Thoughts From Dr. Joe: To right the unrightable wrong

October 28, 2010

As a boy, I wasn't much of a joiner. Although I knew many kids, I never aligned myself to one particular group. But as I think back 47 years I remember running with a bunch of guys from the gym where I boxed.

We formed a club called The Knights. Many of our adventures on the mean streets of the Bronx evolved from that club. Denny Malvey was our boxing coach. In 1913 he beat Gene Tunney in a street fight in Hell's Kitchen on the Lower Westside. However, we were most impressed by his knowledge of King Arthur and The Knights of the Round Table. Denny introduced us to Sir Thomas Mallory's "Le Morte d'Arthur," and told us about the Arthurian Code of Chivalry.

"Lads," he'd say in his Irish brogue, "It's your duty to protect those who cannot protect themselves."

The reason Denny fought Gene Tunney, who eventually beat Jack Dempsey for the heavyweight championship was that Tunney was a bully who picked on the younger kids.


Denny was our idol. You knew what he stood for; we wanted to be like him. We were gifted fighters, and like Don Quixote followed the Arthurian code "To right the unrightable wrong." So we took on every bully from 241st to Gun Hill Road.

The scars on my face account for numerous altercations that I've had defending others and myself against bullies. However, as a young adult, I learned different skills counseling street gangs in the South Bronx.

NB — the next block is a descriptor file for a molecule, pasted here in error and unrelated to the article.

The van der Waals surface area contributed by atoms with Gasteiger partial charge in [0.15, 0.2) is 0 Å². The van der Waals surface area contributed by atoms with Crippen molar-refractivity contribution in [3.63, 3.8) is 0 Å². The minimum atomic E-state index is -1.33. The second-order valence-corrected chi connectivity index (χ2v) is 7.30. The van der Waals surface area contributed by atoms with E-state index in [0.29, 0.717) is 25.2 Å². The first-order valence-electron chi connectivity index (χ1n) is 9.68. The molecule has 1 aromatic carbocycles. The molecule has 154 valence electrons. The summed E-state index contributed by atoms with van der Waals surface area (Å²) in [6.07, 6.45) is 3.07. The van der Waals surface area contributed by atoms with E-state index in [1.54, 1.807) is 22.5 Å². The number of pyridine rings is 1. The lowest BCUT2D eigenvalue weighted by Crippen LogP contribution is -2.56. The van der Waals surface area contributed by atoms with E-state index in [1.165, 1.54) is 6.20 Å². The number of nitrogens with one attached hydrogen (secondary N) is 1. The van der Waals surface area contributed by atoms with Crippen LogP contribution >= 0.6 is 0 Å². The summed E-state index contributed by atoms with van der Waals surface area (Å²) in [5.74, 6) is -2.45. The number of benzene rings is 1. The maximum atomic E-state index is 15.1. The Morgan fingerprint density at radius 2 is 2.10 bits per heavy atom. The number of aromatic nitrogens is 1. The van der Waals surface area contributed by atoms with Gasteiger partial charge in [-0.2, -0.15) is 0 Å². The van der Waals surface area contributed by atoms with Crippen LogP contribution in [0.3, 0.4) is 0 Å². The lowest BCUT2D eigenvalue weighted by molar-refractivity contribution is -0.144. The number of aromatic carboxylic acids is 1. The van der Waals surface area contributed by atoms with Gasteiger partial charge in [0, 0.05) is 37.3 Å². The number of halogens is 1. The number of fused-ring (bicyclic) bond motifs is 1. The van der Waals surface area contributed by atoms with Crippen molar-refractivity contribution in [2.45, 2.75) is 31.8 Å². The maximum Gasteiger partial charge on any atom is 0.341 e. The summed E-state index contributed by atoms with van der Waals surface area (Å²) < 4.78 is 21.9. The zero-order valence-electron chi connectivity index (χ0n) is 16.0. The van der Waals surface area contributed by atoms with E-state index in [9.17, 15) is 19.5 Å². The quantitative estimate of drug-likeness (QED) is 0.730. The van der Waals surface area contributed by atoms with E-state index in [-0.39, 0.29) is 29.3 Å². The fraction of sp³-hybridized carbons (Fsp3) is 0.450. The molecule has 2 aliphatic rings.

Last week I wrote about Back to School Night at LCHS. I ended the write commenting on Ms. Baldwin's admonitions regarding the potential of bullying.

Five years ago I addressed this issue in a write called, "Mean Girls." My words resonated with many as I received numerous e-mails from readers commenting on their nightmarish memories when they were bullied as children. Many expressed how this brutalization left an indelible wound and led to a downward spiral adversely affecting their self-worth.

The handprints of bullies are like a slap on the face and remain stark and defined on the souls of their victims.

The newspapers tell stories of children who have taken their lives as a result of bullies. Phoebe Prince, Asher Brown, Eric Mohat and Sladjana Vidovic are the latest victims.

Where have we been? And I say this because according to Eldridge Cleaver, "If we're not part of the solution we're part of the problem." Why do we allow bullies to steal the souls of our children? Until one is committed to the cause, there is hesitancy/ Thus nothing is done and subsequently another child takes their life on our watch.

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